Source reduction is the key to decreasing the mosquito population. Due to the tropical nature of our climate, breeding habitats are in abundance, and many of them are unfortunately man-made.

A bite by an infectious Aedes aegypti mosquito, spreads diseases such as – Dengue, Zika, Chikungunya, Yellow Fever -, and therefore it is crucial for every household to prevent its breeding.

Mosquitoes can breed in as little as a half-inch of water. This isn’t a lot of water, and plant saucers are one of those unassuming places that can gather a small amount and still be a huge breeding site for your backyard mosquito.

Breeding sites include anywhere that water can settle for a certain time undisturbed from garbage to your flowers/plants. This includes tin cans, old tires, empty paint cans, buckets, old saucers, flowerpots, cemetery urns/vase, old pet dishes, unused plastic swimming pools, boats on dry dock, or other containers that collect and hold water.

Once again, it is very important to check around your yard to make sure there is no standing water after a rainfall event, especially during the hurricane season when the country experiences more rainfall due to passing tropical weather systems.

A few tips/reminders: Get rid of any unused pots or bins or turn them upside down, so they don’t collect water; Keep trash and recycling bins covered. If you can, try drilling drain holes into the bottom of them; keep a fine-mesh screen over rain barrels, water tanks and cisterns.

Take a look at your plants, once your plants are collecting water in between the leaves and the stem, these too pose as a breeding site.  

For issues surrounding mosquito breeding sites, contact CPS’ vector control team by calling 914. Ask to be connected to the vector control team. You can also email This email address is being protected from spambots. You need JavaScript enabled to view it. with supporting pictures and contact information to report a mosquito nuisance or request assistance.


Johnson: Not advancing US Pre-Clearance is a huge error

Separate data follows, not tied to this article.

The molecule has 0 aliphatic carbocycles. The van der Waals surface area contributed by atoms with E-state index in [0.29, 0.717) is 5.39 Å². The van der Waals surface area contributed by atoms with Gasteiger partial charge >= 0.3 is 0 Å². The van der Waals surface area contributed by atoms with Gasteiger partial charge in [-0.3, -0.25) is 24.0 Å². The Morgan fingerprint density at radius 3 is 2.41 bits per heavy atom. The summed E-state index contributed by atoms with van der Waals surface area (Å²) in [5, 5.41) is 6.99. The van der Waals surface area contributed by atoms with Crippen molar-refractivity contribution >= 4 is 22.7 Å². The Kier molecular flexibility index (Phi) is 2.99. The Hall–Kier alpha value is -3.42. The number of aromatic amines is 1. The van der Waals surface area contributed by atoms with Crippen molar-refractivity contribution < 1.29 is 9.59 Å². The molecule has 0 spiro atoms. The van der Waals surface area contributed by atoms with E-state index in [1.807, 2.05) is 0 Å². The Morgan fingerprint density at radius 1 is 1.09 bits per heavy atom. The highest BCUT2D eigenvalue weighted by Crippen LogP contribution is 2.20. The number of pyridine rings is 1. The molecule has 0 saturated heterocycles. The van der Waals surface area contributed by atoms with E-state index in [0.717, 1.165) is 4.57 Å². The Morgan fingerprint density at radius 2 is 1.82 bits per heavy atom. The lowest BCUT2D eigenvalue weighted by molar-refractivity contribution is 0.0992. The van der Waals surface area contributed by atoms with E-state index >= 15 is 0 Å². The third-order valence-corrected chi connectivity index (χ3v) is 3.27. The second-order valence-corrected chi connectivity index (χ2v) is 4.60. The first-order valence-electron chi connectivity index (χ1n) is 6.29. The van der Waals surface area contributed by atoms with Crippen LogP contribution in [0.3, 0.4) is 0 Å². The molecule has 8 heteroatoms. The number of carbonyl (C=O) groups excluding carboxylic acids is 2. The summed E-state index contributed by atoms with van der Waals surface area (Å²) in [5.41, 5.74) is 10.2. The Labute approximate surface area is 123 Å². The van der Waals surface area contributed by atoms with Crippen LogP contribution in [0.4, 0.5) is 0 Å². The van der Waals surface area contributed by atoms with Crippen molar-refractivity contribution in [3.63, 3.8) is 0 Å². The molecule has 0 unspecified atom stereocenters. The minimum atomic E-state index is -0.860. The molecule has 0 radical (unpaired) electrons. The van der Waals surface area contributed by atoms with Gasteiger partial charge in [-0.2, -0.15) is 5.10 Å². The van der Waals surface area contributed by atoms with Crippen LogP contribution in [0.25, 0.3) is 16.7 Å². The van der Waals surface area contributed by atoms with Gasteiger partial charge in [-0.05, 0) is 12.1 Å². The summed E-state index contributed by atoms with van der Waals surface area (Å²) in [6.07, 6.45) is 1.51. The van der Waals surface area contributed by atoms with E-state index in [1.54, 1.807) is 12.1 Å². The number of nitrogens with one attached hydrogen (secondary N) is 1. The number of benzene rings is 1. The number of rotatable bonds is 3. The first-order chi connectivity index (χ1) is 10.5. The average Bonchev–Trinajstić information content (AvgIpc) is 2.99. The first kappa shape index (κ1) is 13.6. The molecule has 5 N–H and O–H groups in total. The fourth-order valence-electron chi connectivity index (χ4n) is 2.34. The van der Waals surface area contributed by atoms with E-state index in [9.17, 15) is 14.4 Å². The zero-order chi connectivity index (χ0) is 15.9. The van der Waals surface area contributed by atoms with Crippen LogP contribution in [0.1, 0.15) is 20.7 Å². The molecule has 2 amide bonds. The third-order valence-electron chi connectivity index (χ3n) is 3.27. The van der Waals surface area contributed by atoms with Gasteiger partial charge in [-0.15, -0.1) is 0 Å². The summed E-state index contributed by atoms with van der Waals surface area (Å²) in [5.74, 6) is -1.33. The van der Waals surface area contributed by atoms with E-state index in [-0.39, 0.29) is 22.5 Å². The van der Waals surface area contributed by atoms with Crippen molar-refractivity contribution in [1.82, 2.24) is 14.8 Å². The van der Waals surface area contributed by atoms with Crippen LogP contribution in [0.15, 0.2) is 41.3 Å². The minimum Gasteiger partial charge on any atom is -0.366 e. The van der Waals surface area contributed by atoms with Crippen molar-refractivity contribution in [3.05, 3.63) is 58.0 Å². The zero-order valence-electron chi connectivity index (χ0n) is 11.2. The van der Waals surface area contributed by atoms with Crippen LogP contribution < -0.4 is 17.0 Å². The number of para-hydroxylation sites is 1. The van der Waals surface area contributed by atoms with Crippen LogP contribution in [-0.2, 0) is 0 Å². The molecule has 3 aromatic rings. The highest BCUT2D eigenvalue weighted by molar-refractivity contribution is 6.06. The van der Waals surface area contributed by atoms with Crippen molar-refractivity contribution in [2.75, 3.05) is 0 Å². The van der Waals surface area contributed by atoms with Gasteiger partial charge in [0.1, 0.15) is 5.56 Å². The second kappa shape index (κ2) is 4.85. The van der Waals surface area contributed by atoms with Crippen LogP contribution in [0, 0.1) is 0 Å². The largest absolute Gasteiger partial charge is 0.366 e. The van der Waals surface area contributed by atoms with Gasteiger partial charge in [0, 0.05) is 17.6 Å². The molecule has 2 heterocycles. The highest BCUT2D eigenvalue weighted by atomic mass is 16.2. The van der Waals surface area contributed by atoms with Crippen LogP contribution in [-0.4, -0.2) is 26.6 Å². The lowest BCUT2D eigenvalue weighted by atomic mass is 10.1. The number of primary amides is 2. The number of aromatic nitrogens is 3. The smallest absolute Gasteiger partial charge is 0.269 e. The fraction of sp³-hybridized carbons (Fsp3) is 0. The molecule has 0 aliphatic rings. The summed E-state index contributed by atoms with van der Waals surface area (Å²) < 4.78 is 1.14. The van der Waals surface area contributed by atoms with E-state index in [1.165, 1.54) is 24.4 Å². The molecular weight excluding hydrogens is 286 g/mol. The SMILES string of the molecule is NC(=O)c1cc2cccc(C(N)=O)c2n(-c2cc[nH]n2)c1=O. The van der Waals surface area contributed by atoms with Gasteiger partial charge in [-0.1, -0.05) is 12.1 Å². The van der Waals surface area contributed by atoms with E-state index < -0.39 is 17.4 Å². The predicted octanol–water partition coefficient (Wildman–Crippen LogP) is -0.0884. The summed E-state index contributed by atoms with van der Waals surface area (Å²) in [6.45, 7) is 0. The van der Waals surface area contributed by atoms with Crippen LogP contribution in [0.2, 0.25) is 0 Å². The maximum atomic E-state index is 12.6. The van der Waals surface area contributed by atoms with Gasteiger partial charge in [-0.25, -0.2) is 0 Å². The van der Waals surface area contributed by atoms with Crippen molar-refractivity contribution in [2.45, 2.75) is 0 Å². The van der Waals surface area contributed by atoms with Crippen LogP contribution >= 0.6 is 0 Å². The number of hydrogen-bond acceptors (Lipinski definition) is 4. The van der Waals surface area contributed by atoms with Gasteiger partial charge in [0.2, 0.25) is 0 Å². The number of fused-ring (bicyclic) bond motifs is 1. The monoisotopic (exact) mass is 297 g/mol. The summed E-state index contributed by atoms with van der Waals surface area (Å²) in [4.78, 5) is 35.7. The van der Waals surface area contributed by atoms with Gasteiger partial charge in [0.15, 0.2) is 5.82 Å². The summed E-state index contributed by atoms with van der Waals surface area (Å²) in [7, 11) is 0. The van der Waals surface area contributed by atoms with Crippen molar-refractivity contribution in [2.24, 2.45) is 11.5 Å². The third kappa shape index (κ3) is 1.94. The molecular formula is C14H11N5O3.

SINT MAARTEN (PHILIPSBURG) - “It is truly remarkable how the people of St. Maarten had to be subjected to media reports of another groundbreaking ceremony at the Princess Juliana International Airport (PJIA) without a single mention of US Pre-Clearance,” remarked Stuart Johnson former Minister of Tourism, Economic Affairs, Transportation and Telecommunication (TEATT) in a media statement on Tuesday.

“When last has the committee for US Pre-Clearance had a meeting? What is the vision and position of the NA/UP Coalition Government regarding US Pre-Clearance? Have the collective individual positions of the various supporting Members of Parliament (MPs) changed or what is their view now? Have there been any developments regarding the completion of US Pre-Clearance since 2019?” Johnson questioned.

I reiterate my original stance that US Pre-Clearance must be a part of the overall Airport restoration as without it our country will miss a golden opportunity for an economic boost.

Johnson also questioned, “What is the status of the bilateral agreement?”

The Final Draft of the Bilateral Agreement will pave the way for US Pre-Clearance however it requires approval by (1) the Parliament of St. Maarten, (2) the Parliament of the Netherlands, and (3) the construction of a new Pre-Clearance Facility at our Airport.

“Take a look around the region and if we continue on this current trajectory we will lose our hub-function forever along with making a huge error by not advancing US Pre-Clearance. Direct flights to Anguilla and Dominica from the United States of America take away passengers which would have likely connected via our airport,” remarked Johnson. “Has any impact analysis taken place regarding the potential loss of passengers and revenue?”

The various marketing Memorandum of Understandings (MOUs) signed especially with our French-Side Counterparts have been totally ignored it seems for over two years. “Since 2019, we have apparently moved away from a vision of one island, one people, one marketing approach, and the unifying of all stakeholders in tourism. It is obvious without a vision, a well-executed marketing plan and our airport lagging behind our competitors create a formula for harder economic challenges ahead,” Johnson added.

During my tenure as former TEATT Minister, an economic impact study was done by the Central Bank of Curacao and St. Maarten (CBCS)  on February 25, 2019, which it highly recommended Pre-Clearance as it advised that it would help to increase US Visitor arrivals to Pre-Hurricane Irma numbers.